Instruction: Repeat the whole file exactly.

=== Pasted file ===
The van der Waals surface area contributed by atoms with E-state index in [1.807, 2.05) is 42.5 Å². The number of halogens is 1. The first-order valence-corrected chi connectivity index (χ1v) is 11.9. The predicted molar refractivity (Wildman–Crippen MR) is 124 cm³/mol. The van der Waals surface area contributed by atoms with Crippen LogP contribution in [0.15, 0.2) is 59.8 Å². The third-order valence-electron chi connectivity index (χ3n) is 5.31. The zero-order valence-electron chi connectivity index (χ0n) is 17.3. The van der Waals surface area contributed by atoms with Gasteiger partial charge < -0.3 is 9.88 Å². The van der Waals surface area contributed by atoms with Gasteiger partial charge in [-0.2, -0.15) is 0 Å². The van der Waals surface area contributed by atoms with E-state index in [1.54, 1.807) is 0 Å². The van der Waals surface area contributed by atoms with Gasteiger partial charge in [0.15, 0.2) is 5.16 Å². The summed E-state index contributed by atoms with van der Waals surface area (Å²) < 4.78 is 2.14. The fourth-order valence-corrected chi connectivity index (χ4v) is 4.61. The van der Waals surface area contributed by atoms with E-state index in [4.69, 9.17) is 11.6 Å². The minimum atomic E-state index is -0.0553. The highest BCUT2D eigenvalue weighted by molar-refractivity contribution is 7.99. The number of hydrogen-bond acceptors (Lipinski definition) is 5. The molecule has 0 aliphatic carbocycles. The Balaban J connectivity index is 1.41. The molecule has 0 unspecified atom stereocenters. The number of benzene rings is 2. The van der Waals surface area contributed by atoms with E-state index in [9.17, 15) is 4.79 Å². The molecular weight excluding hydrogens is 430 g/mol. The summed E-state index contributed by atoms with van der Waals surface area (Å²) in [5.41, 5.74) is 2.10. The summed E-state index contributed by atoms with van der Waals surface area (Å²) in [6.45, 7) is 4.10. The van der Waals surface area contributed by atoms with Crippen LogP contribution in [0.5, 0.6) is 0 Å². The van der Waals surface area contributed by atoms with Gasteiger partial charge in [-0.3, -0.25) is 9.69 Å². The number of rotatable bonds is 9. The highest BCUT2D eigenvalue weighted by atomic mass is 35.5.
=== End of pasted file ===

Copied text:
The van der Waals surface area contributed by atoms with E-state index in [1.807, 2.05) is 42.5 Å². The number of halogens is 1. The first-order valence-corrected chi connectivity index (χ1v) is 11.9. The predicted molar refractivity (Wildman–Crippen MR) is 124 cm³/mol. The van der Waals surface area contributed by atoms with Crippen LogP contribution in [0.15, 0.2) is 59.8 Å². The third-order valence-electron chi connectivity index (χ3n) is 5.31. The zero-order valence-electron chi connectivity index (χ0n) is 17.3. The van der Waals surface area contributed by atoms with Gasteiger partial charge < -0.3 is 9.88 Å². The van der Waals surface area contributed by atoms with Gasteiger partial charge in [-0.2, -0.15) is 0 Å². The van der Waals surface area contributed by atoms with E-state index in [1.54, 1.807) is 0 Å². The van der Waals surface area contributed by atoms with Gasteiger partial charge in [0.15, 0.2) is 5.16 Å². The summed E-state index contributed by atoms with van der Waals surface area (Å²) < 4.78 is 2.14. The fourth-order valence-corrected chi connectivity index (χ4v) is 4.61. The van der Waals surface area contributed by atoms with E-state index in [4.69, 9.17) is 11.6 Å². The minimum atomic E-state index is -0.0553. The highest BCUT2D eigenvalue weighted by molar-refractivity contribution is 7.99. The number of hydrogen-bond acceptors (Lipinski definition) is 5. The molecule has 0 aliphatic carbocycles. The Balaban J connectivity index is 1.41. The molecule has 0 unspecified atom stereocenters. The number of benzene rings is 2. The van der Waals surface area contributed by atoms with E-state index in [9.17, 15) is 4.79 Å². The molecular weight excluding hydrogens is 430 g/mol. The summed E-state index contributed by atoms with van der Waals surface area (Å²) in [5.41, 5.74) is 2.10. The summed E-state index contributed by atoms with van der Waals surface area (Å²) in [6.45, 7) is 4.10. The van der Waals surface area contributed by atoms with Crippen LogP contribution in [0.5, 0.6) is 0 Å². The van der Waals surface area contributed by atoms with Gasteiger partial charge in [-0.3, -0.25) is 9.69 Å². The number of rotatable bonds is 9. The highest BCUT2D eigenvalue weighted by atomic mass is 35.5.